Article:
Jesus never condemns

He never condemns any of the behaviours of those who come to him for help and healing. The man at the pool of Bethesda gets a clear challenge and a warning not to continue with his previous behaviour, but he is not condemned for it.

Jesus is never afraid to do what is right

The story of Jesus healing on the Sabbath reminds us that he did what was right for his patients in the face of inappropriate rules and regulations. In the West we are increasingly constrained to follow rules and guidelines for patient management. These certainly have their place and have been shown, overall, to improve the standard of patient care. However, there are occasions where what might be right for the majority of patients will be inappropriate for an individual. Sabbath rest is a good principle, but Jesus knew when to step outside it.

Jesus is flexible

Jesus' flexibility shows itself in the way that he chooses treatments. Sometimes he touches patients, sometimes he doesn't; sometimes he uses mud on blind patients, sometimes he doesn't. Presumably these approaches reflect the individual needs of the patient. This is what you would expect from a God who knows each one of us by name.

Jesus is sensitive

He responds to need, not to status. Jesus' patients come from every part of society and include the very poor, the very rich, Jews, Gentiles, Samaritans - in other words, anybody who has need. Jesus respects his patient's need for privacy. This is not always possible when somebody approaches him in the middle of a huge crowd (6). However, on several occasions he takes care to protect the patient from the eyes of the crowd. Jesus is sensitive to the need to maintain his patients' dignity while he is treating them.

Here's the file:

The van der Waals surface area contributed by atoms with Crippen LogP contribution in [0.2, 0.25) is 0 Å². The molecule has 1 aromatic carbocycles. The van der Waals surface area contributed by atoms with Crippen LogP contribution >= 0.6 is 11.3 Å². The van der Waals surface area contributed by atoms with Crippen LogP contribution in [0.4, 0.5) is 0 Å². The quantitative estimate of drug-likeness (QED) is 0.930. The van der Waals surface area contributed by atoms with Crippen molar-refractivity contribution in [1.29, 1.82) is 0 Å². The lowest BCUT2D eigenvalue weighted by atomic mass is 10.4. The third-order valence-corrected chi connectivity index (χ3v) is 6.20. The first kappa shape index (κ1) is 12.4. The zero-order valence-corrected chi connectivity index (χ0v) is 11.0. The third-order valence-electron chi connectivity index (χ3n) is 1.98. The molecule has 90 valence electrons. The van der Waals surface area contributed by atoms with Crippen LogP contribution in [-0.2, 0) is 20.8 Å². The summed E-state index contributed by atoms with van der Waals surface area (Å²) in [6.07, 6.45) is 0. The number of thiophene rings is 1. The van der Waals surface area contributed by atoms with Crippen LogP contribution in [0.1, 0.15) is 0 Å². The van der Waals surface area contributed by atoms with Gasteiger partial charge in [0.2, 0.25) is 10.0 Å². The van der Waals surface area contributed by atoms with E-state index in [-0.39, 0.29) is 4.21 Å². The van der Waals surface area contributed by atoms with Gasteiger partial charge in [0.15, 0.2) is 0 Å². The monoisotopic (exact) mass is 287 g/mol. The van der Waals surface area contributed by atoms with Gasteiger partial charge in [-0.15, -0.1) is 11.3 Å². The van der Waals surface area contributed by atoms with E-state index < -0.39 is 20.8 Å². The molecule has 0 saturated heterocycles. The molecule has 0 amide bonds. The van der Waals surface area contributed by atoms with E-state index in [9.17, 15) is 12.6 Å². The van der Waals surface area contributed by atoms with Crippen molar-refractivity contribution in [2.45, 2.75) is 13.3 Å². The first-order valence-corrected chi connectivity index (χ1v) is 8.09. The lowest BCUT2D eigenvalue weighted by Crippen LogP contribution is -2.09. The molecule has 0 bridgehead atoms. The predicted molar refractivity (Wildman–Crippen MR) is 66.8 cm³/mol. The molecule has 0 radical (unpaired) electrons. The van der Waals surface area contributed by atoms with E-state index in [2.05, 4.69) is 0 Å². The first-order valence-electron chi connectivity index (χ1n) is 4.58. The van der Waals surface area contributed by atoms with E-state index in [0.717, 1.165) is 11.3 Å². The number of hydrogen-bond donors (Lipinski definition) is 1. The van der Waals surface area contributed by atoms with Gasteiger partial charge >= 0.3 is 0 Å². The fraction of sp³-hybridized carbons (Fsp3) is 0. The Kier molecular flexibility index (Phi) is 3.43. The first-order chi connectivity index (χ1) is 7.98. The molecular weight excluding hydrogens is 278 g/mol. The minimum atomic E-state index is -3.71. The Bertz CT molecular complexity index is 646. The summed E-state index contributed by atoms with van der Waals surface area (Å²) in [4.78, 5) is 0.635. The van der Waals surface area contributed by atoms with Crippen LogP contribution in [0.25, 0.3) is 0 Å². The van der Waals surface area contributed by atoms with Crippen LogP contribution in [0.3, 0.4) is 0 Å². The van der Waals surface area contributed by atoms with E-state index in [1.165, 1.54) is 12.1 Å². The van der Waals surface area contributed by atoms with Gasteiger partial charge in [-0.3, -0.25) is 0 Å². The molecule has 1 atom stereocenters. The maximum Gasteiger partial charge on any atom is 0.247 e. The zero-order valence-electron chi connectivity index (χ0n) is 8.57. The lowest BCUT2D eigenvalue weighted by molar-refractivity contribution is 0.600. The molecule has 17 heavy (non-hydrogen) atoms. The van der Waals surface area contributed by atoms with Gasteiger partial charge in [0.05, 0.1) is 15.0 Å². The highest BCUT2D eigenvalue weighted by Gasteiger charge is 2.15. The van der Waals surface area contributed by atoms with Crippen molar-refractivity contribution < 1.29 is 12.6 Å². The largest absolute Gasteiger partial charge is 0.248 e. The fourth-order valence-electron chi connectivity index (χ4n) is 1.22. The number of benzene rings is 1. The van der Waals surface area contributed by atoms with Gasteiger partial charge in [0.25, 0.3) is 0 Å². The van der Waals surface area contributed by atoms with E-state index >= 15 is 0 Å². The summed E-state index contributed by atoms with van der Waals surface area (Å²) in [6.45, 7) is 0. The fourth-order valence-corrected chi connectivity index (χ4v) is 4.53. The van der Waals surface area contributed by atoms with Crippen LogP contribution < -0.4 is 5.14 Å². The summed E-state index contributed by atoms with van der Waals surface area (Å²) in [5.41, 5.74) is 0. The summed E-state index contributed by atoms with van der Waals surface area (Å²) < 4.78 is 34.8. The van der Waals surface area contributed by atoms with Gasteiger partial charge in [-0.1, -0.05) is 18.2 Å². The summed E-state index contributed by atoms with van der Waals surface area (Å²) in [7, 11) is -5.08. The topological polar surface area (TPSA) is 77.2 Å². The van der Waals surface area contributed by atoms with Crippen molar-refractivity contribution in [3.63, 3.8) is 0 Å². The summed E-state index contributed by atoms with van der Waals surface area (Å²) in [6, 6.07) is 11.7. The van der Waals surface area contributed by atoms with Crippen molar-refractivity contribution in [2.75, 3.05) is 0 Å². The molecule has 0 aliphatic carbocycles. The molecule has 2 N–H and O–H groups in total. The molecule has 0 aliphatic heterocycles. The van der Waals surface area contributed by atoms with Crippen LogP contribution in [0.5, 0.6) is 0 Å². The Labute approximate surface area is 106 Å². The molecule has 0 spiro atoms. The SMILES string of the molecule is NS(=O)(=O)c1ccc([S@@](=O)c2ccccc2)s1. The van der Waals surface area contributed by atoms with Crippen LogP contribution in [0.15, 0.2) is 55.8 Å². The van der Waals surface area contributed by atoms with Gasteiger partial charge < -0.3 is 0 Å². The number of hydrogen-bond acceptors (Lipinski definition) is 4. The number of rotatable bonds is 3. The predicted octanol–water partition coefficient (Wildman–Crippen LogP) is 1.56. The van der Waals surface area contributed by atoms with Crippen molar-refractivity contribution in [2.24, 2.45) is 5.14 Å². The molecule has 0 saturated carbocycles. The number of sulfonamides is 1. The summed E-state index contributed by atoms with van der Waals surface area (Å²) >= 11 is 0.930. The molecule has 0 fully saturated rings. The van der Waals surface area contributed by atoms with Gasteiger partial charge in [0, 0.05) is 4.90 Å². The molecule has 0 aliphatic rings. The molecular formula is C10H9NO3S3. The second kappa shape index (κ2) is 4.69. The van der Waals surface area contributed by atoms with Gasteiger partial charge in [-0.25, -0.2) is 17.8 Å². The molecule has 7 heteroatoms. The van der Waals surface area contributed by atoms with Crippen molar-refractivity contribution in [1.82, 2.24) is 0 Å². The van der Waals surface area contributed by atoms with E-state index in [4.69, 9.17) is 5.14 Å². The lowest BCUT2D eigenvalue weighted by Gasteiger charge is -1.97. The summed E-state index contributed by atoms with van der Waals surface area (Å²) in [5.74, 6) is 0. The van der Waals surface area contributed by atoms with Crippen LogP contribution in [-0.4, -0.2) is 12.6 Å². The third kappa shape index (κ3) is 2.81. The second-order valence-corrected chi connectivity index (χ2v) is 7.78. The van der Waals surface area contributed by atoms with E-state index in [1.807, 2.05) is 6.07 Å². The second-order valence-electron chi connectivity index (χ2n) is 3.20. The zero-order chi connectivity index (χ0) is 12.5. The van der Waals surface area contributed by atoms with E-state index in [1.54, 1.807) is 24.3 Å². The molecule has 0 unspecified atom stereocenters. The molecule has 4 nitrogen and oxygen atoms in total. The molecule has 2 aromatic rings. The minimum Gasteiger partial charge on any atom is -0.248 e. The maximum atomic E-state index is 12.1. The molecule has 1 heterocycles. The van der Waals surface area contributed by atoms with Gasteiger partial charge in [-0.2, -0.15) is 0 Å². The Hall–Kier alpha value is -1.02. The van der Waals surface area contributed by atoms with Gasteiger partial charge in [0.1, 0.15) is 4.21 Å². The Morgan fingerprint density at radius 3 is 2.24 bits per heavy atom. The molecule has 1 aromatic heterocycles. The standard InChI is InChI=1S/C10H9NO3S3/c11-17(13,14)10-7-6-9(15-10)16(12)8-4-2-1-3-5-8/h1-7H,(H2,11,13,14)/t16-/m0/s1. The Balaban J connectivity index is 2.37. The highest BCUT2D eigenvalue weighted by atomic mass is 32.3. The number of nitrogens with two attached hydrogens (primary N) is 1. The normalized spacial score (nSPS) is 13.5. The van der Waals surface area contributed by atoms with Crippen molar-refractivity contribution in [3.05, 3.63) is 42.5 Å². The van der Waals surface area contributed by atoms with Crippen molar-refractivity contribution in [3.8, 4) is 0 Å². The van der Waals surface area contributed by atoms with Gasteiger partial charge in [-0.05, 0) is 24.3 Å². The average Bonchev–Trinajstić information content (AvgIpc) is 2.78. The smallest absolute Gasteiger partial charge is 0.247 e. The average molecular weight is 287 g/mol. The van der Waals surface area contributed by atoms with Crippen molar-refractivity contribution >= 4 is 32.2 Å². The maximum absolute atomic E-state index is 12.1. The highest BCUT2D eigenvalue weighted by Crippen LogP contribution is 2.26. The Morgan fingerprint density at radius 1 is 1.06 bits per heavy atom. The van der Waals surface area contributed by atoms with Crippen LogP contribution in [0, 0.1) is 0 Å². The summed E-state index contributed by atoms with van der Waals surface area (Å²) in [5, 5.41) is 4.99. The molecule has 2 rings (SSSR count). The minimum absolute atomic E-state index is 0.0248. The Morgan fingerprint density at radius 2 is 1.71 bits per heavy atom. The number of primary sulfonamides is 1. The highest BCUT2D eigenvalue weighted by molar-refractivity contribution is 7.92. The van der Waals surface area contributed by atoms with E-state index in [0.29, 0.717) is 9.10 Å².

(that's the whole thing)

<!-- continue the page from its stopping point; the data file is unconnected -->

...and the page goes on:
Jesus is persistent

Not all of Jesus' healing and miracles seem to have been instantaneous. He needs to put his hands twice on the eyes of one of his blind patients before his sight is restored (7). The Son of God is prepared to persist until his treatment goals have been achieved.

Jesus checks his patients for motivation

'Do you want to get well?' he asks the invalid of 38 years (8). He looks for what is really going on underneath the illness. He checks out people's treatment goals and what exactly they want to happen: 'What do you want me to do for you?' (9)

Jesus is not afraid to get his hands dirty

This is not just a question of using mud. It involves getting into religious and social situations which the more delicate and fastidious might avoid.

Jesus knew the healing power of words

Maybe the majority of Jesus' healing miracles involve the use of words. Sometimes, where the problem was demonic, that was the only healing modality used. However, his words were also used to reassure, to comfort and to strengthen.

Jesus taught medical students

The disciples were sometimes unable to cure patients and wanted to know why. Jesus tells them on one occasion: 'This kind [of deafness] can come out only by prayer' (10). His students have not chosen the right sort of treatment for this particular case and Jesus sets them straight. Teaching was the major part of Jesus' ministry, and here we see him combining healing with teaching.

Jesus' motive was not money

There is no record of Jesus ever having asked for any payment, and sometimes he didn't even get thanks (11). Neverthless, his physical needs and those of his disciples were supplied by those who followed and respected him.

I am humbled by the dedication of many of my Christian colleagues in Eastern Europe who work for a salary which is insufficient to live on. They do this because they are called to be doctors. They look to Jesus as their role model.

David Chaput de Saintonge was a physician at the Royal London Hospital and now works with PRIME (Partnerships in International Medical Education) as director of education.


1. Matthew 20:34
2. John 11:33
3. Luke 13:16
4. Luke 13:12
5. John 5:14
6. Mark 5:40; 8:23
7. Mark 8:22-25
8. John 5:6
9. Mark 10:51
10. Mark 9:29
11. Luke 17:15-18

Article written by David Chaput de Saintonge